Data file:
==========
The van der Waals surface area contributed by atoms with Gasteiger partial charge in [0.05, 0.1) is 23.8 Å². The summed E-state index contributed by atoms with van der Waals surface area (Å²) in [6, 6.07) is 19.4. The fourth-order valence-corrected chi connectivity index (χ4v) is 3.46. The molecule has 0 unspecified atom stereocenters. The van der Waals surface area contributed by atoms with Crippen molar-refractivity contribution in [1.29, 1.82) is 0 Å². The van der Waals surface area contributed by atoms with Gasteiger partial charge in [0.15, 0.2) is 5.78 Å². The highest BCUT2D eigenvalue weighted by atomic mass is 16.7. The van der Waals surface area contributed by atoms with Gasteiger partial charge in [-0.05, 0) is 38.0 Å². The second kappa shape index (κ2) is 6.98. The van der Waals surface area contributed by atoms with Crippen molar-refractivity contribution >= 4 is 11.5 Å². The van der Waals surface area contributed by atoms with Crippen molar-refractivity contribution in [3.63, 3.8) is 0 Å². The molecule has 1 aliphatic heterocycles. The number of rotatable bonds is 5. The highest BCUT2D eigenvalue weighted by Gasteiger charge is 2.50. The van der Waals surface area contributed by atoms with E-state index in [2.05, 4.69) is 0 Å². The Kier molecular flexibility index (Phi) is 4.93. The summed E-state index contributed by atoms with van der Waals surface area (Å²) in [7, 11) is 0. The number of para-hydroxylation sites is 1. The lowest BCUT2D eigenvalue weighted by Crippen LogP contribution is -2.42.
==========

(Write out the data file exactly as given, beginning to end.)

The van der Waals surface area contributed by atoms with Gasteiger partial charge in [0.05, 0.1) is 23.8 Å². The summed E-state index contributed by atoms with van der Waals surface area (Å²) in [6, 6.07) is 19.4. The fourth-order valence-corrected chi connectivity index (χ4v) is 3.46. The molecule has 0 unspecified atom stereocenters. The van der Waals surface area contributed by atoms with Crippen molar-refractivity contribution in [1.29, 1.82) is 0 Å². The van der Waals surface area contributed by atoms with Gasteiger partial charge in [0.15, 0.2) is 5.78 Å². The highest BCUT2D eigenvalue weighted by atomic mass is 16.7. The van der Waals surface area contributed by atoms with Gasteiger partial charge in [-0.05, 0) is 38.0 Å². The second kappa shape index (κ2) is 6.98. The van der Waals surface area contributed by atoms with Crippen molar-refractivity contribution >= 4 is 11.5 Å². The van der Waals surface area contributed by atoms with Crippen molar-refractivity contribution in [3.63, 3.8) is 0 Å². The molecule has 1 aliphatic heterocycles. The number of rotatable bonds is 5. The highest BCUT2D eigenvalue weighted by Gasteiger charge is 2.50. The van der Waals surface area contributed by atoms with E-state index in [2.05, 4.69) is 0 Å². The Kier molecular flexibility index (Phi) is 4.93. The summed E-state index contributed by atoms with van der Waals surface area (Å²) in [7, 11) is 0. The number of para-hydroxylation sites is 1. The lowest BCUT2D eigenvalue weighted by Crippen LogP contribution is -2.42.